Additionally, with database access, the attacker would have access to sensitive information, including website customer PII (Personally Identifiable Information) stored on the databases of the affected sites, and may have access to the contents of all affected databases. be able to remove. This includes information such as password hashes stored in the database of WordPress user accounts of affected sites and customer information from e-commerce sites.
An attacker could similarly gain control of sites that had not changed their default administrator password, but it would be easier for them to use their sFTP and database access to do so.
On sites where the SSL private key was exposed, it may be possible for an attacker to decrypt the traffic using the stolen SSL private key, provided they can withstand a man-in-the-middle (MITM) attack. Prevents encrypted traffic that can be executed successfully between a site visitor and an affected site.
What should I do if I have a GoDaddy managed WordPress site?
GoDaddy will reach out to affected customers over the next few days. In the meantime, given the seriousness of the problem and the data the attacker has, we recommend that all managed WordPress users assume that they have been breached and take the following actions:
- If you are running an e-commerce site, or store PII (Personally Identifiable Information), and GoDaddy verifies that you have been violated, you may need to notify your customers of the breach. Is . Please research what the regulatory requirements are in your jurisdiction, and make sure you comply with those requirements.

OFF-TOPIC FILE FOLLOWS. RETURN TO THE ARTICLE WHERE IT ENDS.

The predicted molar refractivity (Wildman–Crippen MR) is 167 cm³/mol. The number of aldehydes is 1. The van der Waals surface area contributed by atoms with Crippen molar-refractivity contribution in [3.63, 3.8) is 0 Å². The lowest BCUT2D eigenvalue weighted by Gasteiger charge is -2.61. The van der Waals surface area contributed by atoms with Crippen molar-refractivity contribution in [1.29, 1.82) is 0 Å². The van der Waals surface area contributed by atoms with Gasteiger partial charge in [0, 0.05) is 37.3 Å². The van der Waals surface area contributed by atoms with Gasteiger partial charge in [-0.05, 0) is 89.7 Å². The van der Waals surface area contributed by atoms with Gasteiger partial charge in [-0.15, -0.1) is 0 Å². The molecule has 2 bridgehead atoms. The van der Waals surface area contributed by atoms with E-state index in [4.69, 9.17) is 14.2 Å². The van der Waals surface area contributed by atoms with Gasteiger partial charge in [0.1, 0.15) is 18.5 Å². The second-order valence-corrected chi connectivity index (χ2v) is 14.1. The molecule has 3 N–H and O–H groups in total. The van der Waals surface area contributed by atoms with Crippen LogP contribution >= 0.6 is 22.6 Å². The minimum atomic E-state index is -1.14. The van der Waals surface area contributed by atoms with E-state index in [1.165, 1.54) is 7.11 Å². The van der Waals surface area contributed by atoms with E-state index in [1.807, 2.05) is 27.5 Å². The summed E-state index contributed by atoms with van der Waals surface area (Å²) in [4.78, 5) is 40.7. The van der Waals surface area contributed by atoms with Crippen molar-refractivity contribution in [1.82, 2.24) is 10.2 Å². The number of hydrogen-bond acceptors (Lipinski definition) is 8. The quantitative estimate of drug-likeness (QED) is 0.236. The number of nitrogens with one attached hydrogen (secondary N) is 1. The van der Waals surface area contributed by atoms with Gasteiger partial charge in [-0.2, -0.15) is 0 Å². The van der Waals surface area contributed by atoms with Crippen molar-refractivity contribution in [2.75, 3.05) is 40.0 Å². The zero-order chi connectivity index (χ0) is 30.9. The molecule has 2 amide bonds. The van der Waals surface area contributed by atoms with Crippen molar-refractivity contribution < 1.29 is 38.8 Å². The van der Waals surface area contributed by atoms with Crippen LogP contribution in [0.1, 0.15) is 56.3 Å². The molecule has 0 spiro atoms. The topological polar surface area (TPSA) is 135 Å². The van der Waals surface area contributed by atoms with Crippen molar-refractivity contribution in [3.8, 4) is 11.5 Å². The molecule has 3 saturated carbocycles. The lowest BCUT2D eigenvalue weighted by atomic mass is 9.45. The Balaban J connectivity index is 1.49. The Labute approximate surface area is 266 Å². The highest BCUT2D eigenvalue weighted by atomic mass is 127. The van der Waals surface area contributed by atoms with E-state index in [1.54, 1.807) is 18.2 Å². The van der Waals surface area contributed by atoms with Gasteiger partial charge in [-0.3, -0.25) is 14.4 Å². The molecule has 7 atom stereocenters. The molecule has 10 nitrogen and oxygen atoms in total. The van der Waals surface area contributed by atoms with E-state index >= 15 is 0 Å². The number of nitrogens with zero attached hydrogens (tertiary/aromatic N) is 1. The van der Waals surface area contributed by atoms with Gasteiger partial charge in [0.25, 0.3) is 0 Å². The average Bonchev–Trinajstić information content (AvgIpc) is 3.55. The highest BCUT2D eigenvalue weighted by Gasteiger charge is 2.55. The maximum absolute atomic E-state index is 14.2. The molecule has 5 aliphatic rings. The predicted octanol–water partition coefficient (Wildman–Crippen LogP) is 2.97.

- Change all your WordPress passwords, and if possible force reset passwords for your WordPress users or customers. Since the attacker had access to password hashes in each of the affected WordPress databases, they could potentially crack and use those passwords on the affected sites.
- Change any reused passwords and advise your users or customers to do the same. The attacker could potentially use the credentials extracted from the affected sites to access any other services where the same password was used. For example, if one of your customers uses the same email and password on your site that they use for their Gmail account, that customer’s Gmail could be breached by an attacker after cracking that customer’s password. could.
- Check your site for unauthorized administrator accounts.
- Scan your site for malware using a security scanner.
- Check your site’s filesystem including wp-content/plugins and wp-content/mu-plugins to maintain unauthorized access to any unexpected plugins or plugins that do not appear in the Plugins menu, as it uses legitimate plugins For it is possible.
- Be on the Lookout for Suspicious Emails – Phishing is still a risk, and an attacker can still use extracted email and customer numbers to obtain more sensitive information from victims of this compromise.
The GoDaddy managed WordPress data breach has the potential to have far-reaching consequences. GoDaddy’s managed WordPress offering forms a significant part of the WordPress ecosystem, and this affects not only site owners, but their customers. The SEC filing says that “up to 1.2 million active and inactive managed WordPress customers” were affected. Customers of those sites are also the most affected, making the number of people affected a lot.
For the time being, anyone using GoDaddy’s Managed WordPress offering should assume that their sites have been compromised until further information is available, and follow the steps we provide in this article . We will update the article as more information becomes available.